Impact of Homelessness on Health

Parents and children in families experiencing homelessness typically have poorer physical
and mental health than their peers. In addition, these families have different health needs than individuals experiencing homelessness.

Health of Parents
-More than 92% of mothers in families experiencing homelessness experienced abuse at some point in their life
-44% were homeless or in foster care sometime during their own childhood
-36% suffer from PTSD and 50% have suffered from major depression while homeless
-Mothers experiencing homelessness are also likely to suffer from chronic health problems such as hypertension and asthma, which require continued monitoring that can be challenging without stable housing and a medical home

Health of Children
-Homelessness can have a particularly lasting impact on the health of children
-Deficiencies during childhood may create deficits that are difficult to overcome later in life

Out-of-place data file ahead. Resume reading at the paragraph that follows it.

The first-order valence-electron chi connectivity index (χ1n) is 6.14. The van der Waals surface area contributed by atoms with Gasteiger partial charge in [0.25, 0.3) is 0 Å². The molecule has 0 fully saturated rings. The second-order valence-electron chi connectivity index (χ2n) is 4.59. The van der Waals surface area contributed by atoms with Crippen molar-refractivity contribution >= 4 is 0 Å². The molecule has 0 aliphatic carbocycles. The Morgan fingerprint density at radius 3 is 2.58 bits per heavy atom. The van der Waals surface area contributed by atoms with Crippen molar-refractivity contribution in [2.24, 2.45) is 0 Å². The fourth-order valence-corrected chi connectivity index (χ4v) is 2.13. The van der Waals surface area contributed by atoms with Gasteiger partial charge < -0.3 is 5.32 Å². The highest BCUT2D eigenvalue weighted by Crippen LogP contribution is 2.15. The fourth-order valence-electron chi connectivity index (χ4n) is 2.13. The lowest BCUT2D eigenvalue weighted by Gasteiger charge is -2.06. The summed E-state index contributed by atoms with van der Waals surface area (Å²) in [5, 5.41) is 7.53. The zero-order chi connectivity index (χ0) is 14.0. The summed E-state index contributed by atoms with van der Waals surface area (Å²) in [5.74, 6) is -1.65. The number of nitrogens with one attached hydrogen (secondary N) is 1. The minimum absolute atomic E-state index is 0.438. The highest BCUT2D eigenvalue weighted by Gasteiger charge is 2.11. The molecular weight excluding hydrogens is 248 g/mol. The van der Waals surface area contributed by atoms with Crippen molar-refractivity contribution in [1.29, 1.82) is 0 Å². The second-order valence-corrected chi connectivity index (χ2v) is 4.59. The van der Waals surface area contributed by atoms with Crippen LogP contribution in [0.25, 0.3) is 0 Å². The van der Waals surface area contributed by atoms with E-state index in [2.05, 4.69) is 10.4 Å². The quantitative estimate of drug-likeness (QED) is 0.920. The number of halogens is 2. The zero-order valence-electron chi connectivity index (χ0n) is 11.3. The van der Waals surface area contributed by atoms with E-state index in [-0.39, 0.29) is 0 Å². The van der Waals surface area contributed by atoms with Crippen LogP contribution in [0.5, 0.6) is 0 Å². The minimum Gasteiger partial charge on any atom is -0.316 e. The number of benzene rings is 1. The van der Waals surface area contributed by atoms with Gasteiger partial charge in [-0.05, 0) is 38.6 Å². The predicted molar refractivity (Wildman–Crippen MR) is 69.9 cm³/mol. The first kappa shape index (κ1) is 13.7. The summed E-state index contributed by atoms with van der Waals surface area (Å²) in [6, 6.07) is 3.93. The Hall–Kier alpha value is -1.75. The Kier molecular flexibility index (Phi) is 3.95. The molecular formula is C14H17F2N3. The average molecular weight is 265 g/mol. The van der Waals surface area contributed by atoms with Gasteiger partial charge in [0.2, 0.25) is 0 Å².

-Children are at highest risk from birth to age five, when significant mental and physical development is occurring
-These children are four times as likely to have asthma compared to children living in stable housing, and are twice as likely to have food insecurity
-Children experiencing homelessness also suffer from much greater rates of depression, anxiety, and behavioral problems
-Children experiencing homelessness are likely to experience delays in receiving medical care due to cost
-Children experiencing homelessness have two times the likelihood of not getting necessary prescriptions filled

Sources:
The National Center on Family Homelessness-Families
The National Center on Family Homelessness-Children
The National Center on Family Homelessness-Characteristics and Needs of Families Experiencing Homelessness